The following is a joint statement by Jason Peltier, executive director of the San Luis & Delta-Mendota Water Authority and Tom Birmingham, general manager of the Westlands Water District on today’s filing of a lawsuit to compel the U.S. Department of the Interior, Bureau of Reclamation to reassess its Endangered Species Act (ESA)-related actions.
U.S. Bureau of Reclamation Fails to Consider the Environmental Impacts of Biological Opinions Which Have Been Devastating Communities
FRESNO, CA-TODAY the San Luis & Delta-Mendota Water Authority (SLDMWA) and Westlands Water District (WWD) filed a lawsuit in federal court to compel the U.S. Bureau of Reclamation (“Reclamation”) to examine the effectiveness of the existing measures intended to protect endangered species, the environmental impacts of those measures, and whether there are alternatives to those measures that would better protect both endangered fish species and California’s vital water supplies.
The existing measures, adopted in 2008 and 2009, are based on biological opinions issued under the Endangered Species Act. The measures are responsible for the largest redistribution of Central Valley Project and State Water Project (water supplies away from urban and agricultural uses and have jeopardized the water supply for waterfowl and wildlife refuges. Since 2008 and 2009, the farms, families, cities and wildlife that depend upon Central Valley Project and State Water Project water supplies have suffered substantial environmental and socio-economic harm from the reduced water deliveries caused by the existing measures, with little apparent benefit for fish.
Reclamation adopted the existing measures without any review under the National Environmental Policy Act (NEPA). Federal courts, including the United States Court of Appeals for the Ninth Circuit, held this action violated NEPA, and Reclamation was ordered to perform environmental review. The Ninth Circuit Court of Appeals wrote:
It is beyond dispute that Reclamation’s implementation of the Biological Opinions (BiOp) has important effects on human interaction with the natural environment. We know that millions of people and vast areas of some of America’s most productive farmland will be impacted by Reclamation’s actions. Those impacts were not the focus of the BiOp…. We recognize that the preparation of an Environmental Impact Assessment (EIS) will not alter Reclamation’s obligations under the ESA. But the EIS may well inform Reclamation of the overall costs – including the human costs – of furthering the ESA.
The court-ordered review provided Reclamation a rare opportunity to reexamine the necessity for and the benefits of the existing measures, as well as the resulting impacts on the environment and water supplies, potential alternative measures, and new information and studies developed since 2008 and 2009. It provided Reclamation an opportunity to make a new and better-informed choice.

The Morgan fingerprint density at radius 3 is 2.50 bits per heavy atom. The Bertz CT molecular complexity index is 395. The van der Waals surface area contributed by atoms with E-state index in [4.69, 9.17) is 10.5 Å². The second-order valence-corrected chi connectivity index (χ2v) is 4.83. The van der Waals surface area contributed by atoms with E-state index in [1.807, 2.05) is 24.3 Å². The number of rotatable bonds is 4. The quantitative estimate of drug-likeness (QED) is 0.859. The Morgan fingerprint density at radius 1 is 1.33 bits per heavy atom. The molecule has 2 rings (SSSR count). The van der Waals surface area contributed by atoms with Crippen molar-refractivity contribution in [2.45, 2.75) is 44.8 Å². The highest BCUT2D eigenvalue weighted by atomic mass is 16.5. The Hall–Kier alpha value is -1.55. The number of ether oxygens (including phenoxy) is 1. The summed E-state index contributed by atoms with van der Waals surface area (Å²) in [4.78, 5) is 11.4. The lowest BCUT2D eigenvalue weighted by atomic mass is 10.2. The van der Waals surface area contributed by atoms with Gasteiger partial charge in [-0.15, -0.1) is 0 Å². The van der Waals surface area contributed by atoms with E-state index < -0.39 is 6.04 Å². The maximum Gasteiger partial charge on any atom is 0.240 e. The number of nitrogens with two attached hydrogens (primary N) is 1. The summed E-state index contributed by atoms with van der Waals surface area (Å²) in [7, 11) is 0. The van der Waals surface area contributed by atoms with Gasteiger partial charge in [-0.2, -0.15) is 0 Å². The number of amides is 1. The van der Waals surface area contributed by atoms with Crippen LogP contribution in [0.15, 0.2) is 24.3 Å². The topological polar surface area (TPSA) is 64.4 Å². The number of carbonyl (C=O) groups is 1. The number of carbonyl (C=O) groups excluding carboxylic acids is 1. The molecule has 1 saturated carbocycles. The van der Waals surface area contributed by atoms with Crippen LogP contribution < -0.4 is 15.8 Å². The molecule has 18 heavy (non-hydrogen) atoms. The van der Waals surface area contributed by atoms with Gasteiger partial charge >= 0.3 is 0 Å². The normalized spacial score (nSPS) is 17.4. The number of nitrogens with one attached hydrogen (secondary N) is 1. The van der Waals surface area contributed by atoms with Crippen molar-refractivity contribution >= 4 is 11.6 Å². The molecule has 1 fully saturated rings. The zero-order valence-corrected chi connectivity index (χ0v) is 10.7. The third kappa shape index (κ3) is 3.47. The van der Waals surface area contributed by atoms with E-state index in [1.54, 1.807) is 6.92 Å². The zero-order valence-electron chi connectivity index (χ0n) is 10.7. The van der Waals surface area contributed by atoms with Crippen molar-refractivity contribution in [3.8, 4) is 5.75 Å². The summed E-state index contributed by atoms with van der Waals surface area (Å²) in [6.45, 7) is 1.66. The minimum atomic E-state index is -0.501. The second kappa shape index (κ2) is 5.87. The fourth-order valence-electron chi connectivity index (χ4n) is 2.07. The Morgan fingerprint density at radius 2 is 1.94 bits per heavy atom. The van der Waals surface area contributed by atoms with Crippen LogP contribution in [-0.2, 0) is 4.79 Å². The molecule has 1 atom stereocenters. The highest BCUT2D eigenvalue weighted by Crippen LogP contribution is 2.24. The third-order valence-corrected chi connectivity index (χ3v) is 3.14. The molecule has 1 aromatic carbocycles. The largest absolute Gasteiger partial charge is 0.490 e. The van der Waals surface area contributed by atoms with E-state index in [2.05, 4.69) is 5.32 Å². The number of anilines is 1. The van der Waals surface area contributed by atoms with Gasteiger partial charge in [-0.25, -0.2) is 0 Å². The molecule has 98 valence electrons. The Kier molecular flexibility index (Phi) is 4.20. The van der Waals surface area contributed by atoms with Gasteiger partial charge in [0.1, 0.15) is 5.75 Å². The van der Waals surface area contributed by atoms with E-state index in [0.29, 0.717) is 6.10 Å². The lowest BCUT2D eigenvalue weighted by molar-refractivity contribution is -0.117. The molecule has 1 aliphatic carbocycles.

Unfortunately, Reclamation neglected to take advantage of that opportunity. In November 2015 Reclamation completed an EIS that did not examine whether the measures are necessary or effective for protecting endangered fish populations. Instead of analyzing the existing measures, Reclamation accepted them as the status quo.
The EIS did not identify any mitigation for the water supply lost to these measures, despite current modeling that estimated how the existing measures would reduce the annual water delivery capabilities of the Central Valley Project and State Water Project. Loss was estimated to be over 1 million acre-feet on a long-term average and in spite of years of harm caused by implementing the measures.
Nor did the EIS try to identify alternatives that could lessen these impacts. Reclamation attempted to minimize the impacts of lost surface water supply by unreasonably assuming the lost supply would be made up from increased pumping of already stressed groundwater supplies. In its Record of Decision issued January 11, 2016 Reclamation announced that it would continue on with the existing measures, and provide no mitigation.
It is inexplicable that Reclamation would pass up the opportunity to reassess the existing measures and make a much more careful and robust analysis than what is found in the EIS. NEPA requires no less.
The lawsuit filed today seeks to compel Reclamation to do the right thing and perform the analysis it should have. If successful, the lawsuit may ultimately result in measures that actually help fish, and identify mitigation activities or alternatives that lessen or avoid water supply impacts that millions of Californians in the Central Valley Project and the State Water Project depend on.
Many of those affected reside in disadvantaged communities and are already struggling to pay for a water supply made scarce by layers of other, yet equally ill-advised bureaucratic regulations. California’s water supply is too precious for Reclamation not to make the best informed decision it can.